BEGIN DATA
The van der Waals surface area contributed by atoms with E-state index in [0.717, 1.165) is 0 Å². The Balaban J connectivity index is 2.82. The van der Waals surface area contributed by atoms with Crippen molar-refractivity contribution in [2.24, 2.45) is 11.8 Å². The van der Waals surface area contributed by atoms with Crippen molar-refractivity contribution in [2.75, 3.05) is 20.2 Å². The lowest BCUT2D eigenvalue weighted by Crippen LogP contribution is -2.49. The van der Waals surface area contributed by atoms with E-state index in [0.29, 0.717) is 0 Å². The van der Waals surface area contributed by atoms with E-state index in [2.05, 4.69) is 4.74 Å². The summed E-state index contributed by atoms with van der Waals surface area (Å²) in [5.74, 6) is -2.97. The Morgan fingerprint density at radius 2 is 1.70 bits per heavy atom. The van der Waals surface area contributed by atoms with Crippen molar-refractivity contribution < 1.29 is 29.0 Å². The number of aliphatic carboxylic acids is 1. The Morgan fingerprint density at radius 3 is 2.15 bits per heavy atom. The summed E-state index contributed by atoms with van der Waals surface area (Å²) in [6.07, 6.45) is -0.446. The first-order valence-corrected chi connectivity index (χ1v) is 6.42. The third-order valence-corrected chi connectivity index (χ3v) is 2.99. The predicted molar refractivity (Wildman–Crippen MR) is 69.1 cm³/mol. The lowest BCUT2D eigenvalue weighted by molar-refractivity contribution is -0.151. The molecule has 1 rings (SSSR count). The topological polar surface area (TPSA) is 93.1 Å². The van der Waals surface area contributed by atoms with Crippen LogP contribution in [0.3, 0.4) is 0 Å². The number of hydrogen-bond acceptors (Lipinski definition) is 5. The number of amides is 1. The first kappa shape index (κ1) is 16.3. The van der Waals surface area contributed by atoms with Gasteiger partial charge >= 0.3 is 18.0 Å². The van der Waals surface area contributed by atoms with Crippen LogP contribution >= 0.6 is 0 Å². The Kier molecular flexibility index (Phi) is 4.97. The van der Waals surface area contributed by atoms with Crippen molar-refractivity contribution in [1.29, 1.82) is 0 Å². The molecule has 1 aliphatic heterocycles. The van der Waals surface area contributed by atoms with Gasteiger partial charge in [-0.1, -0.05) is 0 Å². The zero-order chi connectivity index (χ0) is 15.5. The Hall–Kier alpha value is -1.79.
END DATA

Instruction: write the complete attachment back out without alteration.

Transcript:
The van der Waals surface area contributed by atoms with E-state index in [0.717, 1.165) is 0 Å². The Balaban J connectivity index is 2.82. The van der Waals surface area contributed by atoms with Crippen molar-refractivity contribution in [2.24, 2.45) is 11.8 Å². The van der Waals surface area contributed by atoms with Crippen molar-refractivity contribution in [2.75, 3.05) is 20.2 Å². The lowest BCUT2D eigenvalue weighted by Crippen LogP contribution is -2.49. The van der Waals surface area contributed by atoms with E-state index in [0.29, 0.717) is 0 Å². The van der Waals surface area contributed by atoms with E-state index in [2.05, 4.69) is 4.74 Å². The summed E-state index contributed by atoms with van der Waals surface area (Å²) in [5.74, 6) is -2.97. The Morgan fingerprint density at radius 2 is 1.70 bits per heavy atom. The van der Waals surface area contributed by atoms with Crippen molar-refractivity contribution < 1.29 is 29.0 Å². The number of aliphatic carboxylic acids is 1. The Morgan fingerprint density at radius 3 is 2.15 bits per heavy atom. The summed E-state index contributed by atoms with van der Waals surface area (Å²) in [6.07, 6.45) is -0.446. The first-order valence-corrected chi connectivity index (χ1v) is 6.42. The third-order valence-corrected chi connectivity index (χ3v) is 2.99. The predicted molar refractivity (Wildman–Crippen MR) is 69.1 cm³/mol. The lowest BCUT2D eigenvalue weighted by molar-refractivity contribution is -0.151. The molecule has 1 rings (SSSR count). The topological polar surface area (TPSA) is 93.1 Å². The van der Waals surface area contributed by atoms with Crippen LogP contribution in [0.3, 0.4) is 0 Å². The number of hydrogen-bond acceptors (Lipinski definition) is 5. The number of amides is 1. The first kappa shape index (κ1) is 16.3. The van der Waals surface area contributed by atoms with Gasteiger partial charge >= 0.3 is 18.0 Å². The van der Waals surface area contributed by atoms with Crippen LogP contribution >= 0.6 is 0 Å². The Kier molecular flexibility index (Phi) is 4.97. The van der Waals surface area contributed by atoms with Crippen molar-refractivity contribution in [1.29, 1.82) is 0 Å². The molecule has 1 aliphatic heterocycles. The van der Waals surface area contributed by atoms with Gasteiger partial charge in [-0.1, -0.05) is 0 Å². The zero-order chi connectivity index (χ0) is 15.5. The Hall–Kier alpha value is -1.79.